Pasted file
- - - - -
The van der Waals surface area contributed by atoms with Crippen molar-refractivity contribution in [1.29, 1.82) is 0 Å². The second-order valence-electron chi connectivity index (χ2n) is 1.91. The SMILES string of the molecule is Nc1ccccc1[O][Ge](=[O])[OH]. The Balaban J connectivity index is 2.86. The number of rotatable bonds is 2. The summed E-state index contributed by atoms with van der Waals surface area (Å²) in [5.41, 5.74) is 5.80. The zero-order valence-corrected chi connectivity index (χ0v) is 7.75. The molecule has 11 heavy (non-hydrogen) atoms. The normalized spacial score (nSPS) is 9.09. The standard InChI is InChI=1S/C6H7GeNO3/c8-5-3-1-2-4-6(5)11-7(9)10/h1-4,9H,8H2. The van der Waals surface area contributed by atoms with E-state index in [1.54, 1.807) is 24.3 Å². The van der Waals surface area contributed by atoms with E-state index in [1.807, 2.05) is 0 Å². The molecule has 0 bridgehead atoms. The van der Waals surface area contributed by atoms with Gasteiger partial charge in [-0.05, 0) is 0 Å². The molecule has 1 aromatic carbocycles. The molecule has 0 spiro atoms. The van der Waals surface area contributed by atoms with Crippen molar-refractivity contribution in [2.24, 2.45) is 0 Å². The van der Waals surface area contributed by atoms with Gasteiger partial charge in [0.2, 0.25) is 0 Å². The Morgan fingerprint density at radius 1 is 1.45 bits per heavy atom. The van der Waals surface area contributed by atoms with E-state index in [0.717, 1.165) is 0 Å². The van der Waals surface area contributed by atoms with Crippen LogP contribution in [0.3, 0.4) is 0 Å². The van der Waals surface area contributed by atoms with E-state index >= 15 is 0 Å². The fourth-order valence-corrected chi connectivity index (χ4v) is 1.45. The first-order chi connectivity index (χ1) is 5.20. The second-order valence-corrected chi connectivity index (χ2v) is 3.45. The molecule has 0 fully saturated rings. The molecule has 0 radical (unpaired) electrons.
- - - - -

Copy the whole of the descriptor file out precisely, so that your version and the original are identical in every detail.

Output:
The van der Waals surface area contributed by atoms with Crippen molar-refractivity contribution in [1.29, 1.82) is 0 Å². The second-order valence-electron chi connectivity index (χ2n) is 1.91. The SMILES string of the molecule is Nc1ccccc1[O][Ge](=[O])[OH]. The Balaban J connectivity index is 2.86. The number of rotatable bonds is 2. The summed E-state index contributed by atoms with van der Waals surface area (Å²) in [5.41, 5.74) is 5.80. The zero-order valence-corrected chi connectivity index (χ0v) is 7.75. The molecule has 11 heavy (non-hydrogen) atoms. The normalized spacial score (nSPS) is 9.09. The standard InChI is InChI=1S/C6H7GeNO3/c8-5-3-1-2-4-6(5)11-7(9)10/h1-4,9H,8H2. The van der Waals surface area contributed by atoms with E-state index in [1.54, 1.807) is 24.3 Å². The van der Waals surface area contributed by atoms with E-state index in [1.807, 2.05) is 0 Å². The molecule has 0 bridgehead atoms. The van der Waals surface area contributed by atoms with Gasteiger partial charge in [-0.05, 0) is 0 Å². The molecule has 1 aromatic carbocycles. The molecule has 0 spiro atoms. The van der Waals surface area contributed by atoms with Crippen molar-refractivity contribution in [2.24, 2.45) is 0 Å². The van der Waals surface area contributed by atoms with Gasteiger partial charge in [0.2, 0.25) is 0 Å². The Morgan fingerprint density at radius 1 is 1.45 bits per heavy atom. The van der Waals surface area contributed by atoms with E-state index in [0.717, 1.165) is 0 Å². The van der Waals surface area contributed by atoms with Crippen LogP contribution in [0.3, 0.4) is 0 Å². The van der Waals surface area contributed by atoms with E-state index >= 15 is 0 Å². The fourth-order valence-corrected chi connectivity index (χ4v) is 1.45. The first-order chi connectivity index (χ1) is 5.20. The second-order valence-corrected chi connectivity index (χ2v) is 3.45. The molecule has 0 fully saturated rings. The molecule has 0 radical (unpaired) electrons.